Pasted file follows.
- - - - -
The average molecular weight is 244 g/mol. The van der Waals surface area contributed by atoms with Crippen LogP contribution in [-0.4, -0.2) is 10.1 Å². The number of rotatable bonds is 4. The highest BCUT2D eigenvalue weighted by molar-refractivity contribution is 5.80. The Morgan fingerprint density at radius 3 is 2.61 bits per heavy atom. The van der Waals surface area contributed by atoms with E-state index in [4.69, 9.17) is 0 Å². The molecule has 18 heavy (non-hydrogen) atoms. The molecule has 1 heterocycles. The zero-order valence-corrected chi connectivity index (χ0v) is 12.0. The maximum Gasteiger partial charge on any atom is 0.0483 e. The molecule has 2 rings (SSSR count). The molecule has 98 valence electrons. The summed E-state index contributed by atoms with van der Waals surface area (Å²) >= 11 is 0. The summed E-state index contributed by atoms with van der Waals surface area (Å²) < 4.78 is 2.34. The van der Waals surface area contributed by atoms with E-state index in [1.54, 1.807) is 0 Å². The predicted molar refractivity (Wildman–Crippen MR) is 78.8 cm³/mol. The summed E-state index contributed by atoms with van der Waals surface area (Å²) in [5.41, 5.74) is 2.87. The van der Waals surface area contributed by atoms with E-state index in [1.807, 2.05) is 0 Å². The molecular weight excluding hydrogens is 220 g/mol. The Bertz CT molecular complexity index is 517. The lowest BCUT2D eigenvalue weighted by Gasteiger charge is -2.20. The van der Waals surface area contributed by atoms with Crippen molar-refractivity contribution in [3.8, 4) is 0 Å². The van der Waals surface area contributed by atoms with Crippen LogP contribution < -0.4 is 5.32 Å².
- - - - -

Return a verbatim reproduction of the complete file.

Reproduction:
The average molecular weight is 244 g/mol. The van der Waals surface area contributed by atoms with Crippen LogP contribution in [-0.4, -0.2) is 10.1 Å². The number of rotatable bonds is 4. The highest BCUT2D eigenvalue weighted by molar-refractivity contribution is 5.80. The Morgan fingerprint density at radius 3 is 2.61 bits per heavy atom. The van der Waals surface area contributed by atoms with E-state index in [4.69, 9.17) is 0 Å². The molecule has 18 heavy (non-hydrogen) atoms. The molecule has 1 heterocycles. The zero-order valence-corrected chi connectivity index (χ0v) is 12.0. The maximum Gasteiger partial charge on any atom is 0.0483 e. The molecule has 2 rings (SSSR count). The molecule has 98 valence electrons. The summed E-state index contributed by atoms with van der Waals surface area (Å²) >= 11 is 0. The summed E-state index contributed by atoms with van der Waals surface area (Å²) < 4.78 is 2.34. The van der Waals surface area contributed by atoms with E-state index in [1.54, 1.807) is 0 Å². The predicted molar refractivity (Wildman–Crippen MR) is 78.8 cm³/mol. The summed E-state index contributed by atoms with van der Waals surface area (Å²) in [5.41, 5.74) is 2.87. The van der Waals surface area contributed by atoms with E-state index in [1.807, 2.05) is 0 Å². The molecular weight excluding hydrogens is 220 g/mol. The Bertz CT molecular complexity index is 517. The lowest BCUT2D eigenvalue weighted by Gasteiger charge is -2.20. The van der Waals surface area contributed by atoms with Crippen molar-refractivity contribution in [3.8, 4) is 0 Å². The van der Waals surface area contributed by atoms with Crippen LogP contribution < -0.4 is 5.32 Å².